RALEIGH (WTVD) --A wreck involving a Wake County school bus that injured five Cary High School students triggered a breakdown in communication and some parental panic Monday.
On a typical day, the Cary High School bus involved in the wreck would have finished its route then started a new route with students from Northwoods Elementary in Cary. However, because of the wreck, some Northwoods Elementary School students were left waiting for hours at the school and parents said they were given little information.
"That's the alert right there... '5 students injured in Raleigh school bus accident,'" George Thorn said as he pointed to the breaking news alert from his ABC11 mobile app.
The single dad from east Raleigh said he started to panic after he clicked on the headline. The bus involved was number 1186, the same bus that takes Thorne's 7-year-old son, Akhy, to and from Northwoods Elementary every day.
"I'm automatically thinking my child was on that bus," Thorne recounted.
Thorne said he immediately jumped in his car.
"I go to WakeMed, check the emergency room, then I called Rex Hospital, and they say [my son] wasn't there".
Finally at 5:00, nearly a half hour after Akhy was due home, Thorne called the school.
"Someone there told me that wasn't his bus - but his bus is going to be late, an hour late. My question is why didn't someone inform me that his bus is going to be late?" Thorne asked. "So OK, God forbid he wasn't in the accident, but they should let us know something. Where is he? Where is he?"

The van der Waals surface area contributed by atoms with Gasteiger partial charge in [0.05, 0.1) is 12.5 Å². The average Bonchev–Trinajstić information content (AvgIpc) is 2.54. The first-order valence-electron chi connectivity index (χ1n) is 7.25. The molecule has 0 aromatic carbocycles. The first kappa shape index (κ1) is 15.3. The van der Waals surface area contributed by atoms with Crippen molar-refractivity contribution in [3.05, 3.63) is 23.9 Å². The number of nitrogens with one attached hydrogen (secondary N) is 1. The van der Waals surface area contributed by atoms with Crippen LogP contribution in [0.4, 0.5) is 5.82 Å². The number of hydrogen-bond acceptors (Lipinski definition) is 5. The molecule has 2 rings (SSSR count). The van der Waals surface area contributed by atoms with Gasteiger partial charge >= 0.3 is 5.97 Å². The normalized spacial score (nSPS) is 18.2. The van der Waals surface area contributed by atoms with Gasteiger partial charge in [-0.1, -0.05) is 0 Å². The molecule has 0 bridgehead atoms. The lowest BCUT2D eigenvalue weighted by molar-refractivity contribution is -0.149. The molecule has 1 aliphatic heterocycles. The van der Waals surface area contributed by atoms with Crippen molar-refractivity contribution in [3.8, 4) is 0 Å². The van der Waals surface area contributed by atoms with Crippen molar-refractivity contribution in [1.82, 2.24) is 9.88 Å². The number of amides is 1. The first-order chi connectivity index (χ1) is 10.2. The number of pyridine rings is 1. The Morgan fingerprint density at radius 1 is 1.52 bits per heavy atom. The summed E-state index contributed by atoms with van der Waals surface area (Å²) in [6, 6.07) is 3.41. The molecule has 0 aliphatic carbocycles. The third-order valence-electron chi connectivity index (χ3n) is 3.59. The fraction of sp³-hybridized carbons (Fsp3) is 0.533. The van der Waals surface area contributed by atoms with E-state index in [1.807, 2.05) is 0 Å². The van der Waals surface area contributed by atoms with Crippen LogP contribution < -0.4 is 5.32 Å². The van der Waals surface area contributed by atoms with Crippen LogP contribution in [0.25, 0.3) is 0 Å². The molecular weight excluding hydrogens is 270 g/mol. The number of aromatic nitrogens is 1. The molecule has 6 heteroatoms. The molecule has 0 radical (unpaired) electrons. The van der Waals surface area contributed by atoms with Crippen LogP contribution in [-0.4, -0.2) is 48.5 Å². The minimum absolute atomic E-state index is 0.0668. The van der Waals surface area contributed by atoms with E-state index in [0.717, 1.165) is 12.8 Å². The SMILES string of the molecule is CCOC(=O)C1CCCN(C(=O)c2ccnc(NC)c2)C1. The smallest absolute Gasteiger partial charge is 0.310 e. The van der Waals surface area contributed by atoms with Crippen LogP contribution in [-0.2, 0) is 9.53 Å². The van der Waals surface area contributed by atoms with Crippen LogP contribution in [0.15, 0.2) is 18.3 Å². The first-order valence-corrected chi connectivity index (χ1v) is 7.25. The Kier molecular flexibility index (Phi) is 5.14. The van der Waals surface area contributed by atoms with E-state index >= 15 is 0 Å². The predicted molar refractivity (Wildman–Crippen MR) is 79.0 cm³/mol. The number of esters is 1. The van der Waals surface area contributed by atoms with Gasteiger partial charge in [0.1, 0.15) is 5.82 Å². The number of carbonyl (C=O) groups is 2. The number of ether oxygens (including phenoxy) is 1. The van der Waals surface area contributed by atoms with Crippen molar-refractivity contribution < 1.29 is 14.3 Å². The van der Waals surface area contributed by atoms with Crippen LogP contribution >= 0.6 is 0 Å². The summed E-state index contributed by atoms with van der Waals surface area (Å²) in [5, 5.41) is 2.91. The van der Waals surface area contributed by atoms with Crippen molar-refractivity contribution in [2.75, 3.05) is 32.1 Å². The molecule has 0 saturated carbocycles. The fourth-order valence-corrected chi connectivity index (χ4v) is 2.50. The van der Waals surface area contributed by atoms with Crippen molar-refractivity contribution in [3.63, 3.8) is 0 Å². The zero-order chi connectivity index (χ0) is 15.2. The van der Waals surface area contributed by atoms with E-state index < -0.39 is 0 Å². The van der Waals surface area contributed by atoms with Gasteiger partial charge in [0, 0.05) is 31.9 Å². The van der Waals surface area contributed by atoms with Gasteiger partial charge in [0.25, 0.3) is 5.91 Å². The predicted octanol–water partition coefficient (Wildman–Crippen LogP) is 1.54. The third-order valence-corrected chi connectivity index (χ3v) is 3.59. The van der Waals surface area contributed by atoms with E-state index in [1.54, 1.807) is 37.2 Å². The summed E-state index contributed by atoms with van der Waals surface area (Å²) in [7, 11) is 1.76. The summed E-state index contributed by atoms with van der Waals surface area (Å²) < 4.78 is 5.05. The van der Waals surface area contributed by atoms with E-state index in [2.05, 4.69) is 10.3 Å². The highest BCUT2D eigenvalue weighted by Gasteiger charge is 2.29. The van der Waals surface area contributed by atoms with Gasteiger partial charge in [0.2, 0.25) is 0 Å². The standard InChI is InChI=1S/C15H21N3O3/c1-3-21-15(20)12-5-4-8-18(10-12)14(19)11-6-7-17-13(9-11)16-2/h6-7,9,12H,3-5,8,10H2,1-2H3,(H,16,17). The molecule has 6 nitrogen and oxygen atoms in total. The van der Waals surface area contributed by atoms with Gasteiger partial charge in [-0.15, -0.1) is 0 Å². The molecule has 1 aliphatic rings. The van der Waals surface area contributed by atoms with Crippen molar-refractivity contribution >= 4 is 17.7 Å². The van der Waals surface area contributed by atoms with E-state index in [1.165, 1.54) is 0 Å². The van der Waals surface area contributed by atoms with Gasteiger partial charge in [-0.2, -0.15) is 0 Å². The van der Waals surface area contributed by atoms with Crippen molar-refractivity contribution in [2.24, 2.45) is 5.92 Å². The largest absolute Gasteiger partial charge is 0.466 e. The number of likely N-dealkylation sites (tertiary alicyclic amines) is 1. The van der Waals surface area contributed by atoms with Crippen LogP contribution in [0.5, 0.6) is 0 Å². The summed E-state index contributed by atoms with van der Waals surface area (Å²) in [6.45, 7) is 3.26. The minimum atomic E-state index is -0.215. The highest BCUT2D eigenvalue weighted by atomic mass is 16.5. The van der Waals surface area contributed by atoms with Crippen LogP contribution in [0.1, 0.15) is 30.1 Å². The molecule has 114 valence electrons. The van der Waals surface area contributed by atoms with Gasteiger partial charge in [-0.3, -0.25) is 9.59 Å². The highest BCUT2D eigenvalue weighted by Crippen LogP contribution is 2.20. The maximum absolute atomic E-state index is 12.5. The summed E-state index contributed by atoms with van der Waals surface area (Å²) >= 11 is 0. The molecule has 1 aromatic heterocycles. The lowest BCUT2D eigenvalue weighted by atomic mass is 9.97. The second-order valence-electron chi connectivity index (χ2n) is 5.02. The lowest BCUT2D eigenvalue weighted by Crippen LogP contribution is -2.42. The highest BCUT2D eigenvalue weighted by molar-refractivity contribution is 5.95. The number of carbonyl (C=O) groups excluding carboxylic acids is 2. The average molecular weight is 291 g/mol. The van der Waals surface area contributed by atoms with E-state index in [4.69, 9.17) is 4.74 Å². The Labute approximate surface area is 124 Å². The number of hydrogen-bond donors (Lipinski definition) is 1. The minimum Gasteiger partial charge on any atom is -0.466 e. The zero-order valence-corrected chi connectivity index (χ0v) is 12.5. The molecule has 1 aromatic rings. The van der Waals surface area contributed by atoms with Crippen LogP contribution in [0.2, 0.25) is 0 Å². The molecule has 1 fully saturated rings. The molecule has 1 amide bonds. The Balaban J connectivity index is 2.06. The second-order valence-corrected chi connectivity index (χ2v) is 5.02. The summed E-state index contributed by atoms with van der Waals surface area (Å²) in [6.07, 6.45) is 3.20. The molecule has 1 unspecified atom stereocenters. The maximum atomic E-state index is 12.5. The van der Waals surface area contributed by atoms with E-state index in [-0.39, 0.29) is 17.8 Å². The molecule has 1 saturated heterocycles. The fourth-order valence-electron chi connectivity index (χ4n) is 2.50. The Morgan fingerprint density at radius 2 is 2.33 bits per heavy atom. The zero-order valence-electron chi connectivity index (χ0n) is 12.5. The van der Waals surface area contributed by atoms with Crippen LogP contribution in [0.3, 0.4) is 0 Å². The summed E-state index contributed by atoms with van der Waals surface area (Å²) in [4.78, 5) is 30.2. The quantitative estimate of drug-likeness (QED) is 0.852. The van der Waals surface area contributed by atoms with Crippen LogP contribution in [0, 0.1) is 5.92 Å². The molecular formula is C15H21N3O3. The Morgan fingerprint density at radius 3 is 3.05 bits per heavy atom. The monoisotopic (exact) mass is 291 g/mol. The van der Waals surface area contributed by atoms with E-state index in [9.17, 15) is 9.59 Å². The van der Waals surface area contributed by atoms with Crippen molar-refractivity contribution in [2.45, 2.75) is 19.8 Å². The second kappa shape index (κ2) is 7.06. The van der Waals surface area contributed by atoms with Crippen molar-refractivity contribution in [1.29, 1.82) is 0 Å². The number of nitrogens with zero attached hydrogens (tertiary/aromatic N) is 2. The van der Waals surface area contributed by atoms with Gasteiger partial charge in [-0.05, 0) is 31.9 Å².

All Thorne could do was wait. More than two-and-a-half hours went by and his second grader was still not home. He called the school again and got voicemail.
Thorne got another voicemail recording at the WCPSS Transportation office phone number. He said no one called him back after his initial phone call 90 minutes prior.
ABC11 was able to reach a Wake Schools spokesperson on the phone who told us the bus scheduled to pick up Thorne's son from school was likely delayed because it was involved in that earlier wreck.
The school system said decisions to call parents about bus delays are based on individual situations. Only the district has the capacity to send out automated text alerts. Individual schools cannot.
It was 6:30 p.m. when Akhy's bus finally dropped him off.
"I don't know what happened. There was a substitute driver. It was late," Akhy told his father.
"There's a lot of questions to be answered, but we're going to find out exactly what happened," Thorne said.
A Wake Schools spokesperson said she would seek clarification from the principal at Northwoods Elementary about the parental notification process.
The district said its first priority in these situations is ensuring student safety, then alerting parents.
Report a Typo